United States Senator Rand Paul has introduced a Congressional bill that would cut off assistance to the Palestinian Authority so long as it seeks admission to the International Criminal Court.
- EU foreign policy chief: Israel violating Oslo Accords by freezing Palestinian tax revenues
- If Palestinians join ICC, Israel’s actions may trigger court’s jurisdiction
- Palestinians submit request to join International Criminal Court
- The U.S.-Palestinian relationship has hit a crisis
- Rand Paul skeptical of Iran nuke deal, but against 'beating the drums for war'
- The beginning of the American Spring
- In Brooklyn, Rand Paul hints at how he'll handle the skeptics
The so-called "Defend Israel by Defunding Palestinian Foreign Aid Act of 2015" was the second anti-Palestinian bill introduced by Paul in as many years, according to the National Journal. Last year, he introduced the "Stand with Israel Act," which would have terminated U.S. aid until the Palestinians agreed to a cease-fire and recognized the state of Israel.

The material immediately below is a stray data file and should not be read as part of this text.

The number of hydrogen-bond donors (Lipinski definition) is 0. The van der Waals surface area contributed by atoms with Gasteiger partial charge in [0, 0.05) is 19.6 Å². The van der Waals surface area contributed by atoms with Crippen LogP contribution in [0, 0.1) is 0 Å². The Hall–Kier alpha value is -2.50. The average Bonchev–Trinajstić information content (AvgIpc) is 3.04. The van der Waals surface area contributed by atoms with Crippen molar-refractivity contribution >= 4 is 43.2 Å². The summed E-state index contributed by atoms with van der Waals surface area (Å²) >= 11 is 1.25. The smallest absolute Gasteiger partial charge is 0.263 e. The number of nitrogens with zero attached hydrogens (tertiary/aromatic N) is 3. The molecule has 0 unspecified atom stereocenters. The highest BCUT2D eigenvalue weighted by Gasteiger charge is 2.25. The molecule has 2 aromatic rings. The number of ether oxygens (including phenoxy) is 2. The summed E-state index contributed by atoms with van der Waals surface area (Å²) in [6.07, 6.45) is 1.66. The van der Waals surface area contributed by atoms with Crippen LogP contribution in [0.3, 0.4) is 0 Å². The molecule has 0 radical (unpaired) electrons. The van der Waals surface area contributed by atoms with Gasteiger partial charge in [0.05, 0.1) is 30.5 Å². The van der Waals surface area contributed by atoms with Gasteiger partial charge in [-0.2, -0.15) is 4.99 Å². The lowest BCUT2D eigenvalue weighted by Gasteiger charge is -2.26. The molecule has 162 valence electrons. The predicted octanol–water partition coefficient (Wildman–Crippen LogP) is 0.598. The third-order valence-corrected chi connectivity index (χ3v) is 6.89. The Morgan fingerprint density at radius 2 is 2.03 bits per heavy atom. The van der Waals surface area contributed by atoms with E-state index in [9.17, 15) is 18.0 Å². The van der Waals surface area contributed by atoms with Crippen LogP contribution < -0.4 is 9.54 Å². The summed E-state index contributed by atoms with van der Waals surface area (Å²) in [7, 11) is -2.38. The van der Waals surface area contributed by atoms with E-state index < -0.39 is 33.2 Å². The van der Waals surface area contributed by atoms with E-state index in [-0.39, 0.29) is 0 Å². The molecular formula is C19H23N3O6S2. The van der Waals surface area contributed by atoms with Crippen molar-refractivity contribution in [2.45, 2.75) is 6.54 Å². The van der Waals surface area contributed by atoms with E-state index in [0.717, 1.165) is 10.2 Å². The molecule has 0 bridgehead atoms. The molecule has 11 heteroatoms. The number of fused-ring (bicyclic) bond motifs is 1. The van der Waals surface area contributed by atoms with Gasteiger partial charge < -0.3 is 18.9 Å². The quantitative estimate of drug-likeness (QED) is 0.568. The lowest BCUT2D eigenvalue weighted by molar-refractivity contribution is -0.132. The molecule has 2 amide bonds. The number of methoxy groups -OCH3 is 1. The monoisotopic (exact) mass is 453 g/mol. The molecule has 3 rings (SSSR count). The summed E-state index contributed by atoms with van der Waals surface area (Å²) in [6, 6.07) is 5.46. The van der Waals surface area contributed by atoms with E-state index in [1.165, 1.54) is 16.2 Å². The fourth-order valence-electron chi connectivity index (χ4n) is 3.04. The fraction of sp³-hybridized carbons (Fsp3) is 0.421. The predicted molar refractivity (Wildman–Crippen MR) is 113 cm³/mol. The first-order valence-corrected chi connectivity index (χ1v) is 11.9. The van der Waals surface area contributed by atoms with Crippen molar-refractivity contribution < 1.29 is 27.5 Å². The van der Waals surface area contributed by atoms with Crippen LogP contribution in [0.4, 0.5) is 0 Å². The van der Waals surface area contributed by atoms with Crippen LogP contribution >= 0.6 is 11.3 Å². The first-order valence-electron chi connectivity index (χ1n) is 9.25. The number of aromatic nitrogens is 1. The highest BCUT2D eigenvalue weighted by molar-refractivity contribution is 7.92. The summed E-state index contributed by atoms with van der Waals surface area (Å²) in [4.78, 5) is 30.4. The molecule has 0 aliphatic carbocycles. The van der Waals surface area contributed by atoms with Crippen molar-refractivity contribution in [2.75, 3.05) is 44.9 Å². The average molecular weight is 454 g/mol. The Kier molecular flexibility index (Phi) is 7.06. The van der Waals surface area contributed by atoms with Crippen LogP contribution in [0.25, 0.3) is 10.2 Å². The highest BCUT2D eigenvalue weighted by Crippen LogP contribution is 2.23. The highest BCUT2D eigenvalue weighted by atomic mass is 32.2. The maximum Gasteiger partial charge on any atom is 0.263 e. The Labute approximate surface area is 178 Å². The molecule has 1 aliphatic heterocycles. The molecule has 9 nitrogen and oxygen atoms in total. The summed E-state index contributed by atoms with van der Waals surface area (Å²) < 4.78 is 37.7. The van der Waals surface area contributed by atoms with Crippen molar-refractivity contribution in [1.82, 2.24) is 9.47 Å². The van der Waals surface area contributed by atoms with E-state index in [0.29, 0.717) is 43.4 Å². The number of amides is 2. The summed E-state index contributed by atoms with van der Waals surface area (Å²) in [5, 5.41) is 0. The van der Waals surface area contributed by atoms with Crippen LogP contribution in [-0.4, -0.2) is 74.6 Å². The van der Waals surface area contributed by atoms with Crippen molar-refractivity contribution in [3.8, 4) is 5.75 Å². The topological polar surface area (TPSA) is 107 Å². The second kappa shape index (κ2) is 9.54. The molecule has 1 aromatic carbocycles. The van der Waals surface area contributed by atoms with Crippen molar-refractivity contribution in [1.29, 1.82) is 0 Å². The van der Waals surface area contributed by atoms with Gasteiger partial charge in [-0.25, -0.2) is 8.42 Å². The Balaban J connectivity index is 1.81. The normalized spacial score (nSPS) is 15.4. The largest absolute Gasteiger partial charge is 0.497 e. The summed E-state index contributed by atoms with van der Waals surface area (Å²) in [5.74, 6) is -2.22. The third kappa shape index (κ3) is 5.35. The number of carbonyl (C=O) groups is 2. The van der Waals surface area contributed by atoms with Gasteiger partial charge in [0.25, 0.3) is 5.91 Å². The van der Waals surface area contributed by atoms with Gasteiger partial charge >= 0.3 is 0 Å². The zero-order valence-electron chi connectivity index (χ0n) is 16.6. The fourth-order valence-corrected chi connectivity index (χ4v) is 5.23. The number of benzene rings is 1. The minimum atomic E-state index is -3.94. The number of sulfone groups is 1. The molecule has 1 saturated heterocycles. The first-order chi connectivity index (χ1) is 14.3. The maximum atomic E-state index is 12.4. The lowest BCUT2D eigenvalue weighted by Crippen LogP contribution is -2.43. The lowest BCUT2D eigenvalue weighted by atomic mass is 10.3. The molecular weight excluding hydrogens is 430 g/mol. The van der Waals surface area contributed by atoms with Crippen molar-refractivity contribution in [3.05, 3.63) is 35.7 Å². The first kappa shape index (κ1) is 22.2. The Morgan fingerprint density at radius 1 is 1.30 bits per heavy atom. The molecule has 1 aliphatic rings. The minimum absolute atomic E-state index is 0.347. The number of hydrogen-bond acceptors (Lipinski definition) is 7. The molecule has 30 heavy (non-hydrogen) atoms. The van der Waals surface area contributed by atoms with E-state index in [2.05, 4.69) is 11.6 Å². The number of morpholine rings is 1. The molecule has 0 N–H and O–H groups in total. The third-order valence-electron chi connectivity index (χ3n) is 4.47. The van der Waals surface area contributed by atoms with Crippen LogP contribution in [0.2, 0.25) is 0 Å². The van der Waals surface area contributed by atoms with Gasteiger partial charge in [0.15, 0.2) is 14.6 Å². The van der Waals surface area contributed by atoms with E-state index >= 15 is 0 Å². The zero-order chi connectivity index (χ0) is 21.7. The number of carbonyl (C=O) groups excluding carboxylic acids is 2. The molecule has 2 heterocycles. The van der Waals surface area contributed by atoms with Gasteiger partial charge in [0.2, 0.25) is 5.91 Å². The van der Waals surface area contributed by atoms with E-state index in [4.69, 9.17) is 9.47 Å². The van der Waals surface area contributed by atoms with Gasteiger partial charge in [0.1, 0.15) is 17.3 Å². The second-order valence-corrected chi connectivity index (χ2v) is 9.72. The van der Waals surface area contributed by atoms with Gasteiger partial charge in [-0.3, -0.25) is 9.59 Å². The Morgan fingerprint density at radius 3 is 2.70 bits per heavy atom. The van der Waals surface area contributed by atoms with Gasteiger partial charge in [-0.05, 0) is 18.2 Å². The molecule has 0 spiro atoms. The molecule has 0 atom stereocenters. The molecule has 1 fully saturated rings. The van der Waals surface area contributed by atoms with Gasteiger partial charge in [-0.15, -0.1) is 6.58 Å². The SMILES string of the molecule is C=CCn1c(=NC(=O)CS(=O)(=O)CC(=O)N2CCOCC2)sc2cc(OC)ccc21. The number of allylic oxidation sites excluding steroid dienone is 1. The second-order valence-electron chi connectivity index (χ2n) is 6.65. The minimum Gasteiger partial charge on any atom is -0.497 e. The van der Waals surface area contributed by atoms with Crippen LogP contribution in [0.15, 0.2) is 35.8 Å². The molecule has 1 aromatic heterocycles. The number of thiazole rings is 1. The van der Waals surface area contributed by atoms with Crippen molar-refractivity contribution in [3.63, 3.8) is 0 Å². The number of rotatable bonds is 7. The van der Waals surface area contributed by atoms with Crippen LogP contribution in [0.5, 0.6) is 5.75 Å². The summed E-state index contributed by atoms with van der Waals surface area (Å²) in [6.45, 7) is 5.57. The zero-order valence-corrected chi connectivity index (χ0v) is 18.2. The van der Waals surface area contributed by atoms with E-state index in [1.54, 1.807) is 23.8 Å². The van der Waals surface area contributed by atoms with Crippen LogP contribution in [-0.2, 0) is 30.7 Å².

The PA submitted the necessary documentation to become a member of the world's permanent war crimes tribunal last week. United Nations Secretary-General Ban Ki-moon said on Tuesday its the member ship would become official on April 1.
As a member of the court, the PA will be able to pursue war crimes charges against Israel.
Hours before introducing the bill, Rand met with a group leading Jewish donors to the Republican Party, including casino mogul Sheldon Adelson, the Journal reported.
Paul's bill would eliminate all U.S. foreign assistance, loan guarantees, and general aid to the Palestine Authority so long as it seeks to join the international court, according to an aide to the senator.
Interviewed by Fox News, Paul argued that it "hardly seems to me a good idea to give American taxpayer money to a country or an entity that is now saying that an ally of ours—that their soldiers need to be investigated for war crimes."
The junior Republican senator from Kentucky is openly exploring a run for the White House in 2016. Observers see his bill as being part of a bid to win the support of Republican pro-Israel hawks, who tend to regard the libertarian Paul with skepticism, if not outright hostility.